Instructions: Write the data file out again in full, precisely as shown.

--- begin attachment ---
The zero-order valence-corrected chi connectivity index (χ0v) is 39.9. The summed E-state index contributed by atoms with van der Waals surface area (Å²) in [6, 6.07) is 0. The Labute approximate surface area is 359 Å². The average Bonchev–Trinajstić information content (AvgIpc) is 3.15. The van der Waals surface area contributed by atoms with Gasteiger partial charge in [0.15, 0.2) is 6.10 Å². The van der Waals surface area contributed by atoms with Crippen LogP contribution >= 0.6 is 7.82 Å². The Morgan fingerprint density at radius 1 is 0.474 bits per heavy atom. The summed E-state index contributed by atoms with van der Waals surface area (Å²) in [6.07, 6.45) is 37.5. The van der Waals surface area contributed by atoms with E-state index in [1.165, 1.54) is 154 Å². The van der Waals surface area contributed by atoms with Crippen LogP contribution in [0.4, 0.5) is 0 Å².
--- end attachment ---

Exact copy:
The zero-order valence-corrected chi connectivity index (χ0v) is 39.9. The summed E-state index contributed by atoms with van der Waals surface area (Å²) in [6, 6.07) is 0. The Labute approximate surface area is 359 Å². The average Bonchev–Trinajstić information content (AvgIpc) is 3.15. The van der Waals surface area contributed by atoms with Gasteiger partial charge in [0.15, 0.2) is 6.10 Å². The van der Waals surface area contributed by atoms with Crippen LogP contribution >= 0.6 is 7.82 Å². The Morgan fingerprint density at radius 1 is 0.474 bits per heavy atom. The summed E-state index contributed by atoms with van der Waals surface area (Å²) in [6.07, 6.45) is 37.5. The van der Waals surface area contributed by atoms with E-state index in [1.165, 1.54) is 154 Å². The van der Waals surface area contributed by atoms with Crippen LogP contribution in [0.4, 0.5) is 0 Å².